Outdoor techniques

Walls also make ideal reflectors outdoors, reflecting sunlight back upon a subject and reducing shadows (and hence overall contrast) according to the color, size and proximity of the wall. A more readily available alternative is the portable, lightweight, collapsible reflector, commercially available in a range of sizes and colors, or improvised using a sheet of card stock or even a bed sheet. Stands may be erected to retain these reflectors, although it is often much more convenient and practical to have an assistant hold and move them.[citation needed]

See also

References

  1. ^ Focal Encyclopedia of Photography, Leslie Stroebel, Richard D. Zakia, (Focal Press, 3rd edn.) p. 689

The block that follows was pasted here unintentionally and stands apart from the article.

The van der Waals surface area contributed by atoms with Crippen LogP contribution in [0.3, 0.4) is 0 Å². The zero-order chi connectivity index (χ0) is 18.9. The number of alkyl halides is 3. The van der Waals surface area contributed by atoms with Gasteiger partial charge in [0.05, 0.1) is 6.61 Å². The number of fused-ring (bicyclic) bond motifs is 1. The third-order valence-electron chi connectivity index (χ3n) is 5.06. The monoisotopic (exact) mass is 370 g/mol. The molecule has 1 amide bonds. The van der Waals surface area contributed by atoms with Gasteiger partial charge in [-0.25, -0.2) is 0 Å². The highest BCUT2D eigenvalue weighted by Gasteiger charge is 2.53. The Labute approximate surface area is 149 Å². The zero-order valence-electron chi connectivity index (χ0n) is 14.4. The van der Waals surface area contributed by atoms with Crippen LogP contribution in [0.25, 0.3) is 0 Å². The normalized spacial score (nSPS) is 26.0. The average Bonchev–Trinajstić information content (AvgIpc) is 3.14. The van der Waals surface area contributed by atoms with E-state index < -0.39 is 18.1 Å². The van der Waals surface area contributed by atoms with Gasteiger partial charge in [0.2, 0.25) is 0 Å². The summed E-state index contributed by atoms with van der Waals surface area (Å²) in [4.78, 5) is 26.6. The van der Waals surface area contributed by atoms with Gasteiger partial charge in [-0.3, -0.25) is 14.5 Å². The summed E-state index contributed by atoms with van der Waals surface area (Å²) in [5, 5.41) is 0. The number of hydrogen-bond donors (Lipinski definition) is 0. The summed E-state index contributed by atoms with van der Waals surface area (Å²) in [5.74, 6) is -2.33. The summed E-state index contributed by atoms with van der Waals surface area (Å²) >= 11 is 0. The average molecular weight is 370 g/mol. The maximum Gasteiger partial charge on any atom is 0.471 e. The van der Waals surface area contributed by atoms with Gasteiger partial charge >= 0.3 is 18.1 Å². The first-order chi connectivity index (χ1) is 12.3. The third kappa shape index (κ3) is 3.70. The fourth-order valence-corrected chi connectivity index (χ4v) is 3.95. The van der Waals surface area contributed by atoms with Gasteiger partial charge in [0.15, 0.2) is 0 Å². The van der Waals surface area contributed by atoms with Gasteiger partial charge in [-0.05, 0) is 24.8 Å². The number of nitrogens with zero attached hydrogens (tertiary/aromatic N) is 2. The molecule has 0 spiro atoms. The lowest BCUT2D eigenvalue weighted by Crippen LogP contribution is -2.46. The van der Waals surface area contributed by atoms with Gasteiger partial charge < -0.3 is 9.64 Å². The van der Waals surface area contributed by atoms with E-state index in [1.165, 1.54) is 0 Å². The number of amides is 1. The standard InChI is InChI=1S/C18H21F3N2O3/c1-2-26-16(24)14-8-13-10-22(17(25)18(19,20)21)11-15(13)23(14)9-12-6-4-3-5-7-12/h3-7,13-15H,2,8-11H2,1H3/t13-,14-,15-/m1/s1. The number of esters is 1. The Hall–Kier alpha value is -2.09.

2. ^ Focal Encyclopedia of Photography, Leslie Stroebel, Richard D. Zakia, (Focal Press, 3rd edn.) p. 60
  3. ^ Basic Photography Course
  4. ^ Grommet secured and reversible light reflecting device, 1973-11-09, retrieved 2018-05-16
  5. ^ "Subrata Mitra". Internet Encyclopedia of Cinematographers. Retrieved 2009-05-22.
  6. ^ Cardullo, Bert (November 2005). "Revisiting Satyajit Ray: An Interview with a Cinema Master". Bright Lights Film Journal (50). Retrieved 2009-05-24.
This page was last edited on 7 February 2021, at 03:43